When Bayer first announced its plan to purchase Monsanto, most observers focused on how much power the two corporations already wield over agricultural inputs like seeds and pesticides. But Margrethe Vestager, the European Union’s top antitrust enforcer, appears also to be focusing on how much control a combined Bayer-Monsanto would have over the data generated from private farms.
“Digitalization is radically changing farming,” Vestager told a German newspaper on Feb. 10. “We need to beware that through the merger, competition in the area of digital farming and research is not impaired.”
Vestager’s comments may represent an additional stumbling block for Bayer’s planned takeover of Monsanto, which includes a significant farm data component. Perhaps more importantly, they signal a growing concern among advocates and watchdogs about market power in this new sector.
A century ago, farmers relied on public weather reports, publications like the Old Farmers’ Almanac, and their own knowledge to predict weather patterns and plant accordingly. But today, many rely on complex systems like satellite imaging to monitor everything from rainfall amounts to crop diseases to pest control measures. Correctly designed, these systems can provide individual farmers with greater information about what and when to plant, which can help them improve their yields. But, the same big corporations that control farmers’ access to seeds, pesticides, and fertilizers, are increasingly exerting control over the information that farmers need to go about their business.
University of Wisconsin Law Professor Peter Carstensen says this creates a variety of conflicts of interest. “The fundamental problem is having these guys as the source of all kinds of planting and other information,” as well as many other products the farmers need. The corporations, he says, could use their control over data to steer farmers toward particular seeds and pesticides, or to get farmers to buy larger quantities than they might actually need.
“If they own the data, then they can dictate what they plant, where they plant it, and how they’re harvested,” said Joe Maxwell, Executive Director or the Organization for Competitive Markets.
In recent years, top-tier agriculture corporations—including DuPont, Monsanto and John Deere—have invested heavily in buying up smaller companies that specialize in digital and data-based farming tools. In fact, just last week, Syngenta (which merged with ChemChina in 2017) acquired FarmShots, a company that provides and analyzes satellite imagery to measure plant health.
Indeed, Bayer’s proposed acquisition of Monsanto appears to be, in large part, a way to gain control over that corporation’s wealth of data and digital farming tools. As the American Antitrust Institute reported in October, the deal would combine Bayer’s “pest, weed, and disease modeling analytics and hyper-localized decision support tools” with Monsanto’s “seed and planting scripts creator, nitrogen advisors, and field-level weather information and notification.” In other words, the deal would create a larger, more integrated digital service platform for farmers. Where before farmers could compare different data services for different information, Bayer-Monsanto would create a one stop shop that they likely couldn’t afford to avoid.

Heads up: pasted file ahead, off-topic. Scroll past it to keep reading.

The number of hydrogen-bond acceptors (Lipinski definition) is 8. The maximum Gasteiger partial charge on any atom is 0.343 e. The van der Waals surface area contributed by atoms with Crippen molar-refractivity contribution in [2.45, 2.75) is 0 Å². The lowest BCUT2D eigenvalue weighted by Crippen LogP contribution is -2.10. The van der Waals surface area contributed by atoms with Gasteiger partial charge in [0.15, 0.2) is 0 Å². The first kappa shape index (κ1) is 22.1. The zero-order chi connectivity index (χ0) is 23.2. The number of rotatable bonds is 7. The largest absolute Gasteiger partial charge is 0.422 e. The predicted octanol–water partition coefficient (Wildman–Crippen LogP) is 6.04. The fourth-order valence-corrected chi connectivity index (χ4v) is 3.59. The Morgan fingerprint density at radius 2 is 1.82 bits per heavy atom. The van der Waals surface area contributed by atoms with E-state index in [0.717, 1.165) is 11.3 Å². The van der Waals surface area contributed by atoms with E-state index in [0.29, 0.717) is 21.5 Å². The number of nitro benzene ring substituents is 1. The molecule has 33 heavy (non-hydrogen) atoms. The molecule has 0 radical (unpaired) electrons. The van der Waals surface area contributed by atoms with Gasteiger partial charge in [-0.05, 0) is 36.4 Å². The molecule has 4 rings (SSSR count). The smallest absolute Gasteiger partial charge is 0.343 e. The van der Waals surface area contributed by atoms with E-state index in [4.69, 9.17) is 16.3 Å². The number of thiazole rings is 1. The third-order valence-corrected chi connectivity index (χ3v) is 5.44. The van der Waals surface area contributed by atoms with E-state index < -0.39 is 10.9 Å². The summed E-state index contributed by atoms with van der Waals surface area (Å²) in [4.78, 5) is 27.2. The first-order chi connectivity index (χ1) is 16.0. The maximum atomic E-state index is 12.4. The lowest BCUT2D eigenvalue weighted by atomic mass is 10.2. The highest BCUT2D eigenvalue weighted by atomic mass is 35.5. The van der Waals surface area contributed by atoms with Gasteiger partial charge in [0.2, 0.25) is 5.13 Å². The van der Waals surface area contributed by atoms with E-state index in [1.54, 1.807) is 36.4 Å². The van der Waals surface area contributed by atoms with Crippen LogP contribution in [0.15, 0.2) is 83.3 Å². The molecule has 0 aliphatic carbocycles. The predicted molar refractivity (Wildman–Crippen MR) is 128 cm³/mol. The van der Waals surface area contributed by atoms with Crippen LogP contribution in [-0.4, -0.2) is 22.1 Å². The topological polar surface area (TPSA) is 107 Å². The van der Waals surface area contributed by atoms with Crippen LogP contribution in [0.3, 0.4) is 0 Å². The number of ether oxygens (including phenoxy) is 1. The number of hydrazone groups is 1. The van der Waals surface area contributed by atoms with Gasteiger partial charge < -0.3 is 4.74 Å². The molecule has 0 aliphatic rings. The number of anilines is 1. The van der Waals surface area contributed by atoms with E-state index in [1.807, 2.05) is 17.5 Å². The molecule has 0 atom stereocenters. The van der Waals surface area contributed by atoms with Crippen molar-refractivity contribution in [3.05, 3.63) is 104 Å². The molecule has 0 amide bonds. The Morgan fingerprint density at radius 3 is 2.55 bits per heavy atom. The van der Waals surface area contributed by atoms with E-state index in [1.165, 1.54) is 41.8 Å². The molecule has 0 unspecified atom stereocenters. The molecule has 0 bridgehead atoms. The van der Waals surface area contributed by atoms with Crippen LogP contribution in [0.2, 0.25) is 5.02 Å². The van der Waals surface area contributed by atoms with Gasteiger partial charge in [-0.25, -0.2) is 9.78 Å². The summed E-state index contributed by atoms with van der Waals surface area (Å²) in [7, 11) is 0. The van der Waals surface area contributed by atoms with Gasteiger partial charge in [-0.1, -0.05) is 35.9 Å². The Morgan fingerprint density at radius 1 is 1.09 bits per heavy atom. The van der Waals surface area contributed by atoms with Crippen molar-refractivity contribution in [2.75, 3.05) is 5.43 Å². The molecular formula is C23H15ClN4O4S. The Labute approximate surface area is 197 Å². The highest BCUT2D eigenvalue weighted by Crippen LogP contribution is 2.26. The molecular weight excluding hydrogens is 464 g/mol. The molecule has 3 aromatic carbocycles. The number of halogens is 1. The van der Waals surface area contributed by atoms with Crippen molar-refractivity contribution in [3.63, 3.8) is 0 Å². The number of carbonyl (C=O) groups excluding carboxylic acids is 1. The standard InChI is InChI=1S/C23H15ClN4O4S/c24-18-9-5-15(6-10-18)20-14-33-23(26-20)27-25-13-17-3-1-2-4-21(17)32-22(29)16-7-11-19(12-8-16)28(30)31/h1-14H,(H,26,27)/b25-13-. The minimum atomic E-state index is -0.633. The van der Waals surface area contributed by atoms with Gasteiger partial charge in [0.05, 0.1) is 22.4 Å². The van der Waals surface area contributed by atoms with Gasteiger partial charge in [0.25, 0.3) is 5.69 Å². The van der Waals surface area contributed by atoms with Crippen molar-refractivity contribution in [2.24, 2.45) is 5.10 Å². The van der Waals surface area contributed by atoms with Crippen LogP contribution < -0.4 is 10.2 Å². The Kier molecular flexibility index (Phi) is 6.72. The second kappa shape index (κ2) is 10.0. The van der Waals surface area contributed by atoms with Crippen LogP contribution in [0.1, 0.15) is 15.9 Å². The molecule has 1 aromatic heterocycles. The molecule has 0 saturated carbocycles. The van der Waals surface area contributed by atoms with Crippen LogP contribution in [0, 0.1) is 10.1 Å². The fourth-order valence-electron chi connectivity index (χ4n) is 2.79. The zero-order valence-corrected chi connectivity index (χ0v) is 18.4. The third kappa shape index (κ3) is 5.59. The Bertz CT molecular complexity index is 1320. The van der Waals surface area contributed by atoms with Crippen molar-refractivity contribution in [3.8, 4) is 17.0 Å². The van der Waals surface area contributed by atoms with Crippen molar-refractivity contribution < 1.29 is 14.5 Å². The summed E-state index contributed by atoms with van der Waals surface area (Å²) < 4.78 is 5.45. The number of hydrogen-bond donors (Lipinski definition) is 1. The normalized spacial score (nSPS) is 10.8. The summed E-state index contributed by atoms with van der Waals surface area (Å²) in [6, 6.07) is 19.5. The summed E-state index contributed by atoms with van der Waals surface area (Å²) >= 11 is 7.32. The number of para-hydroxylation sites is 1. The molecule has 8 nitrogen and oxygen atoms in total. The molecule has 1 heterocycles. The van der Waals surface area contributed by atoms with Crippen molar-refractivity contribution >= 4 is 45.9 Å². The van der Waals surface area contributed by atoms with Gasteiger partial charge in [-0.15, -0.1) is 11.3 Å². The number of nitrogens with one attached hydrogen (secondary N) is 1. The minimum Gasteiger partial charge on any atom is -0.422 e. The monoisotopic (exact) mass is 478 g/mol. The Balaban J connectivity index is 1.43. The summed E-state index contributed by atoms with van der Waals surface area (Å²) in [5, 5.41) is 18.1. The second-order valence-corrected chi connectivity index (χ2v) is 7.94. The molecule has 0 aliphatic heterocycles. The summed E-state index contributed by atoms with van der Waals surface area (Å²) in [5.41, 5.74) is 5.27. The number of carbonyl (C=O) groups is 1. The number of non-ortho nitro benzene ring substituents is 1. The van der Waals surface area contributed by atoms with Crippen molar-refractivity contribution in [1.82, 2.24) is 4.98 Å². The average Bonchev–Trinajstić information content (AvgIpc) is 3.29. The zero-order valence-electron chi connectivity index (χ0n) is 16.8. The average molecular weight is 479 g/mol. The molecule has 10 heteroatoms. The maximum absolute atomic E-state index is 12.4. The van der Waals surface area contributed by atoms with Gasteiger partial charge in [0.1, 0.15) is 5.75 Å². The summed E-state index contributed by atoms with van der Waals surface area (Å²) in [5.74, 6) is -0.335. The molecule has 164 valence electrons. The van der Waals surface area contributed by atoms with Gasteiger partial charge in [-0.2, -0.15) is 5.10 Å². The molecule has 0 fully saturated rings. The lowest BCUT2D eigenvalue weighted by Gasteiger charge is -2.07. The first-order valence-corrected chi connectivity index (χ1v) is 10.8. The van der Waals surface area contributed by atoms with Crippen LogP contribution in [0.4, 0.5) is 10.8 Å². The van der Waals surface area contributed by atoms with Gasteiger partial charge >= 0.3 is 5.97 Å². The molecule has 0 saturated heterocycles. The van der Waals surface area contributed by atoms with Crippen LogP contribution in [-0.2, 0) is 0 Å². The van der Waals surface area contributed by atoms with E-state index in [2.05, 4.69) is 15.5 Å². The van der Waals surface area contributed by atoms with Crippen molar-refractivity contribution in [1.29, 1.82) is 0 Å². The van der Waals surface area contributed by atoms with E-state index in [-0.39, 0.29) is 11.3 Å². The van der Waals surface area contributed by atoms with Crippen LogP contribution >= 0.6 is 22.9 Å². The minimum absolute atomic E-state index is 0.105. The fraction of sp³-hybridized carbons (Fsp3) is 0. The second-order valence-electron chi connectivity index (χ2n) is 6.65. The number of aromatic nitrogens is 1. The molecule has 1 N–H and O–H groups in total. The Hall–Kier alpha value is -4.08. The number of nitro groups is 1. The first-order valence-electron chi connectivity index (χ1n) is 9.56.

According to Joe Maxwell, big agribusiness’ growing control over this technology is bad news for farmers. “We will see a structural change” in the division of profits from farming, he says, “not-unlike what has happened to poultry contract growers—71% of whom live below the poverty level.”
What We’re Watching
- Grocery corporation Albertsons announced this week that it would buy drug store chain Rite Aid in a deal backed by Cerberus Capital Management, a private equity firm. The 2,569 stores that Albertsons will receive through the deal represent the portion of Rite Aid not acquired by Walgreens last year. Albertsons’ acquisition appears to be a response to heavy consolidation in drug retailing as well as Amazon’s growing dominance in retail.
- Independent suppliers to Whole Foods, recently acquired by Amazon, are beginning to notice changes at the store, CNN’s Lydia DePillis reported. Whole Foods has told some vendors that it will raise prices for high-profile product placement at the stores and change its system for food demonstrations, among other changes. As Leah Douglas reported for Food & Power in January 2017, Whole Foods last year decided to centralize purchasing, a change that limited independent vendors’ access to the supermarket chain, which used to conduct regional purchasing.